When I moved from Germany to England, I had no idea how much the change would spark my love for interior design. Living here, I’ve been so inspired by the lovely English interiors, and I’ve found myself drawn to things like panelling, wainscoting, and picture rails. I’ve even started to play with colours and think about giving wallpaper a go, all while keeping true to my personal style, which is a mix of neutral tones and a hint of boho.

This inspiration actually led me to tackle a project that’s been on my mind since we moved in – our kitchen extension. The area that leads straight out to our garden had turned into a bit of a dumping ground for muddy wellies, jackets, and tools, taking over the cute little coffee corner we had planned. With only about 90cm of wall to work with, I knew I had to get creative to turn this tiny space into a mini mudroom that actually works and looks good too.

In this blog post, I’m chuffed to take you through the process of how we transformed this challenging spot into a practical and pretty corner. I’ll share all the steps, what we used, and of course, plenty of before and after snaps so you can see the amazing transformation for yourself. Let’s dive in!

Before we dive in, let me show you a before snap of the area before we moved in:

Originally, we hadn’t planned on renovating everything – we just wanted to open up the wall between the dining room and kitchen. But when we started, the builders realised that there wasn’t enough support for some openings in the kitchen, so we had to add more steel. They also discovered that one wall wasn’t properly insulated, which meant we had to redo the entire brickwork on one side. When all that was finally sorted, we were left with an amazing blank canvas to work with.

First, we added a vintage wooden cupboard with rattan details, which was brilliant for storing lots of our kitchen bits and bobs. We also created a little coffee corner on the unused wall to the right. Our idea was to sit there regularly, sip on a cuppa, and get some work done.

And we did use that corner often to work and relax, but not as much as we would have liked. Because after a while, it turned into a proper dumping ground for wellies, bags, tools, and whatnot.

That’s what led me to this brilliant idea (if I do say so myself, haha!): creating a mini mudroom wall or corner. We only had 90cm of space to play with, but I was determined to maximise that space and make it super practical and easy on the eye too.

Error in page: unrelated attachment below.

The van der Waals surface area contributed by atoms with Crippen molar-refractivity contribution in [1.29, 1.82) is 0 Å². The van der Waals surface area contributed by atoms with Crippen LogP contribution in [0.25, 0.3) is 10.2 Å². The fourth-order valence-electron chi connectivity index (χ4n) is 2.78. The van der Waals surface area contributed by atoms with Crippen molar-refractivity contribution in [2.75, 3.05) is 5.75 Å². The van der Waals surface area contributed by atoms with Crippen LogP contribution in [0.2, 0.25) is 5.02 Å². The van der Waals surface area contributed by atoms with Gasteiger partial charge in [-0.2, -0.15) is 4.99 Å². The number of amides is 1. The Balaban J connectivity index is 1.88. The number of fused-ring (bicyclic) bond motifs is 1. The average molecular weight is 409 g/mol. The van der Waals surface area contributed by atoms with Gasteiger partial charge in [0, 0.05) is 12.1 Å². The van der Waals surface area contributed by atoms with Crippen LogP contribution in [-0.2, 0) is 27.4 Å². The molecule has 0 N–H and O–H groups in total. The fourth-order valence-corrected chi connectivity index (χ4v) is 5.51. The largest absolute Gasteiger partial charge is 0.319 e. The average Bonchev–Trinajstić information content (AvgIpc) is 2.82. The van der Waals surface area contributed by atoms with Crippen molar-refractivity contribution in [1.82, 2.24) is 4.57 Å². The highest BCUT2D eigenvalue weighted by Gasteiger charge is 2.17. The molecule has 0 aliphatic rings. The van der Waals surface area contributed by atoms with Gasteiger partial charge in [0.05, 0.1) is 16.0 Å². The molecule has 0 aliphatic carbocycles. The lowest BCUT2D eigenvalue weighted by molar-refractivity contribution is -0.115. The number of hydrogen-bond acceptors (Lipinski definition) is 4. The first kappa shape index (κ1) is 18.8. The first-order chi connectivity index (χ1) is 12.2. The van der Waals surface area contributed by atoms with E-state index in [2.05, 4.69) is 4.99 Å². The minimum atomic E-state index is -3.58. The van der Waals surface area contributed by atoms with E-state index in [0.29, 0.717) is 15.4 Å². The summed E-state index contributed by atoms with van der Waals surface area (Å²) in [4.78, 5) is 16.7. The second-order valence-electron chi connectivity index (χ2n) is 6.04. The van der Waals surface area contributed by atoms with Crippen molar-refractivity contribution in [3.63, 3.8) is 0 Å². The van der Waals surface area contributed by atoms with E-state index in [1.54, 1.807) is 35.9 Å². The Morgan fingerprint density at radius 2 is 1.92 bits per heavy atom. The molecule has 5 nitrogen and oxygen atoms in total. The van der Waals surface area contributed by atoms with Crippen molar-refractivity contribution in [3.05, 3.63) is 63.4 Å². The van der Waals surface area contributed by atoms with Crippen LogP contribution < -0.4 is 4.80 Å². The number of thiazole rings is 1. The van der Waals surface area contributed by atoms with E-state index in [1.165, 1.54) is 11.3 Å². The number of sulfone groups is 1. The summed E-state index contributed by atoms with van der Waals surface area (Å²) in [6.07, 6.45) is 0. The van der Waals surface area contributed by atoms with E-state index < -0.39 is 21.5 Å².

What we used:

  • Spruce Tongue & groove Cladding (L)2.4m (W)95mm (T)7.5mm
  • gorilla glue
  • a nail gun
  • a mitre saw to cut the angles in the panels (due to our roof)
  • paint from F&B but colour matched (sulking room pink) in eggshell so it’s easily wipeable
  • Natural Pine Quadrant Moulding as an end piece
  • paint supplies of course


We also added:

  • a vintage inspired wire metal basket with hooks (because that was exactly what I had in my vision)
  • a welly rack for muddy shoes
  • a shoe tray for wet shoes or other wet items

Here are some of the items to shop if you would like to do a similar project:


If you only need straight cuts, you could always ask the lovely folks at the hardware store to cut the pieces for you for a small fee. That way, you don’t have to faff about with the saw at home. We attached the panels with a nail gun and the moulding end piece with a bit of glue. Then, we gave everything a coat of wood primer and followed it up with our colour of choice: Sulking Room Pink by Farrow & Ball, but colour matched to save a few quid. We added the metal wire basket with hooks and painted and attached the peg board for the wellies, and voila! The project was done and dusted. Pretty simple and straightforward, but it made SUCH a massive difference for us.

Now, the corner is not only useful and practical but also dead gorgeous, and I finally managed to incorporate a new colour into our home! It took a few paint samples since I was SO unsure about which colour to go for, but we finally settled on “Sulking Room Pink.” It’s a soft, slightly darker purple shade, so if the panels get a bit mucky, it’s not immediately noticeable. But it’s still light enough to fit in beautifully with the rest of my colour scheme of bright, beige, and neutral tones!

So, there you have it, folks – our mini mudroom makeover! It just goes to show that even the smallest, most overlooked spaces in your home can be transformed into something both practical and stylish with a bit of creativity and elbow grease.

I’d love to hear what you think of our little project! Have you ever tackled a similar makeover in your own home? Or maybe this has inspired you to have a go at creating your own mini mudroom? If so, I’d be chuffed to bits to see your projects – feel free to share them with me on social media or in the comments below.

And if you’re not quite ready to take on a full-blown makeover, that’s okay too! Even small changes like adding a few hooks or a pretty basket can make a big difference in keeping your space organised and looking fab.

Thanks for joining me on this little home improvement adventure. Until next time, happy DIY-ing!

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